By Zachary D. Roberts
By Anna Merlan
By Jon Campbell and Laura Shunk
By Albert Samaha
By Amanda Dingyuan
By Anna Merlan
By Anna Merlan
By Albert Samaha
Despite the efforts to meet some of the dissidents' demands, their rallying cry remains: Too little, too late. It hardly helped when HRC executive director Elizabeth Birch told The Washington Post last month that the march's critics were "obsessive and single-minded." To Mandy Carter, these comments (which HRC insists were taken out of context) sounded all too familiar. When Carter tried to persuade Birch to embrace a more open organizing process last year, "her feeling was 'Why do we need to take time for those meetings?' For her, it just didn't make sense."
Carter has mixed feelings about the march, especially since its main constituency is in the South, where she is based. "I'm not wishing for the worst," Carter says. "But there's got to be an acknowledgment that something's not right with our movement. And if the numbers don't turn out, that might be a sign."
"I will acknowledge that this has been a very painful experience," says David Smith, director of communications at HRC. Indeed, the march imbroglio has revealed a major rift between the movement's many local groups and its Washington organizations.
When it comes to alienating activists, nothing beats HRC's endorsement of Al D'Amato over Chuck Schumer in the 1998 senatorial campaign. While Smith insists the endorsement was "rooted in sound political judgments"D'Amato's modestly friendly attitude toward gay rightsit nonetheless gave the movement's imprimatur to a candidate who was strenuously antichoice. "The D'Amato endorsement ripped this organization apart," Smith admits, "and it resulted in a reconfiguration of our guidelines, so that community input would be taken into greater account." But the impression remains that HRC embodies a culture of arrogance and privilege, personified by its 36-member board that includes only two people of color. Says Smith: "We continue to be legitimately subject to criticism on that front."
The discontent is unlikely to be overcome by anything as simple as revised guidelines or a more integrated board. The fact is that HRC represents the sensibility of wealthy gays and lesbians, who, until recently, were far too closeted to have much impact. But as the movement has grown to include more affluent people, its central political agenda has changed to reflect their clout. Activists who struggled through the lean years have felt deeply disenchanted for some time by what their creation has become. HRC is a worthy target, but even if there were no rich and haughty enemy within, progressives would direct their disgust at the community's growing embrace of attitudes gay radicals call "assimilationist."
The Millennium March will showcase this mainstream drift in the most dramatic way. An early emphasis on "family, spirituality, and equality" has been abandoned by the organizers, but the aura of hypernormalcy persists. There will be a family area within sight of the AIDS Memorial Quilt, a mass wedding along with speeches by the parents of murdered queers, and an emphasis on celebrities, as well as corporate logos splayed across the rally stage. "It's a marketing vehicle in search of a political purpose," says Dobbs. But even he admits that the march is only the most vivid symbol of a trend gay progressives find alarming. When corporate values dominate the movement, Dobbs maintains, "certain people are disempowered. You see it with labor, with leather, with people of color. Here you have big gay organizations and big gay media in one mutually beneficial conglomerate, circumventing the community. The question is, who's left out of this picture?"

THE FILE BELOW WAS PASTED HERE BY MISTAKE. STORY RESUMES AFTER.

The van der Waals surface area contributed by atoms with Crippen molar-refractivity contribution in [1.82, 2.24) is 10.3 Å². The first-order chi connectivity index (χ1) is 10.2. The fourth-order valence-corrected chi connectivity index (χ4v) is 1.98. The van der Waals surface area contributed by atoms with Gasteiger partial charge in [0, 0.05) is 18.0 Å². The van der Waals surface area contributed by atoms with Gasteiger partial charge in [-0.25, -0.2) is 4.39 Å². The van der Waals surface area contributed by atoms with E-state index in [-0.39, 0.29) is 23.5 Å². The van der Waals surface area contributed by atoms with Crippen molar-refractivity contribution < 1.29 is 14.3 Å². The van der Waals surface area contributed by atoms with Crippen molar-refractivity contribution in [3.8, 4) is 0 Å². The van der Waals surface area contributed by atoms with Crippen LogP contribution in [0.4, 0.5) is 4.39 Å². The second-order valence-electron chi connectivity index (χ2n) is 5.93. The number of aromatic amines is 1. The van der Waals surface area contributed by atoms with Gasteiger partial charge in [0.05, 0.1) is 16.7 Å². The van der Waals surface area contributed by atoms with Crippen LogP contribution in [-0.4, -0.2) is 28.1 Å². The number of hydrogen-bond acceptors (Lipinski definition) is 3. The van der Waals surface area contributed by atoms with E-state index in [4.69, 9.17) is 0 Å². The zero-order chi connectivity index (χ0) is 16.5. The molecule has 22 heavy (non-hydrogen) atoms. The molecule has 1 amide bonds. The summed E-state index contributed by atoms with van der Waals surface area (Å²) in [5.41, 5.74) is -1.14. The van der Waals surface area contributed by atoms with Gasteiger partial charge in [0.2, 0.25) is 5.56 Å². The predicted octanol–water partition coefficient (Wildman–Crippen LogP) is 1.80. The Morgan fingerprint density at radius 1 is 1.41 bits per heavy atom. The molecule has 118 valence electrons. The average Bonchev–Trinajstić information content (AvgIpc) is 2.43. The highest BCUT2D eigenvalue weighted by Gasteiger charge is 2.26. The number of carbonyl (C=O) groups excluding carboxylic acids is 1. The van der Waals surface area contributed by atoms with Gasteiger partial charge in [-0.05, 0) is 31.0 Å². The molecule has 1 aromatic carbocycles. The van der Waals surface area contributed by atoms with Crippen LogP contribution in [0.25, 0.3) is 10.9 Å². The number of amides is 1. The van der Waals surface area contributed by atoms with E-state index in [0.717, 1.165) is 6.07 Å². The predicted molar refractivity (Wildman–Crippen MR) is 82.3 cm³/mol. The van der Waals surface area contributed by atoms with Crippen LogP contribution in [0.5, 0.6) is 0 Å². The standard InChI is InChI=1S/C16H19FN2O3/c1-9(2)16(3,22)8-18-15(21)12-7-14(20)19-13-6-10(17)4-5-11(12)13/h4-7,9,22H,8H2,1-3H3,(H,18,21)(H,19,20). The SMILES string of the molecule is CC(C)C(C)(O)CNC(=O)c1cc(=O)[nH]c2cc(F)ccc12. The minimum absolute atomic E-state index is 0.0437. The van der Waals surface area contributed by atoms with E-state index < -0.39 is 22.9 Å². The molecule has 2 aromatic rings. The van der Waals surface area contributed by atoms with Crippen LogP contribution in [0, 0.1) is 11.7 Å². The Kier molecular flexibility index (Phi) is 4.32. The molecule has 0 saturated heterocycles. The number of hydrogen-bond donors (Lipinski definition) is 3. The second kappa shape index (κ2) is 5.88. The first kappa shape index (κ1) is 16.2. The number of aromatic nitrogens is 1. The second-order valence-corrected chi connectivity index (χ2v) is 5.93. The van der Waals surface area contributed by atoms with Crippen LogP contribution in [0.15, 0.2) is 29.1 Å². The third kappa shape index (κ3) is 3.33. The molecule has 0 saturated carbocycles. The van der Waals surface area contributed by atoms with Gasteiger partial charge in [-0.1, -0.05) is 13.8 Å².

But the most painful question for gay radicals may be: Why has this sensibility taken root? The answer has less to do with the power of HRC and PlanetOut than with a process activists themselves set in motion when their struggle made it possible for more and more people to live out and proud. The movement has spawned a post-Stonewall generation that has little in common its radical elders. These millennial queers came of age in a country where being gay is a battleground, but not an internalized source of shame that must be bravely overcome. They grew up in a media-saturated world that invites them to anticipate legitimacy, not liberation. And they live in a land where, in Marx's words, "everything solid melts into air"including the collective memory of an affinity between gay rights and other struggles. They may be deeply committed to the movement, but they see no contradiction between assimilation and social justice. To them, the attention of corporations is a harbinger of acceptanceand niche marketing is a sign of power.
A similar rift occurred in the labor movement in the 1950s, when workers rejected radicalism for the material rewards of a newly prosperous America. Women who benefited from feminism did something similar when they stopped calling themselves feminists. The departure from radical ideals is the wages of success. So perhaps the real issue raised by this march is whether activism means expecting your progeny to abide by your values or accepting them as they are.
When asked whether he feels any solidarity with the tens of thousands of people who will descend on Washington this weekend, oblivious to the process wars, Dobbs says: "I'm neutral about them." That makes Dianne Hardy-Garcia, the march's executive director, see red. As a crusader against hate crimes, she cut her teeth in Texas, the gay-bashing capital of America. She knows what it's like to see a hate-crimes bill founder in the state legislature because of a last-minute intervention by the governor, George W. Bush. For her and her peers, this march is a chance to energize a new generation of warriors for a battle that is far from won.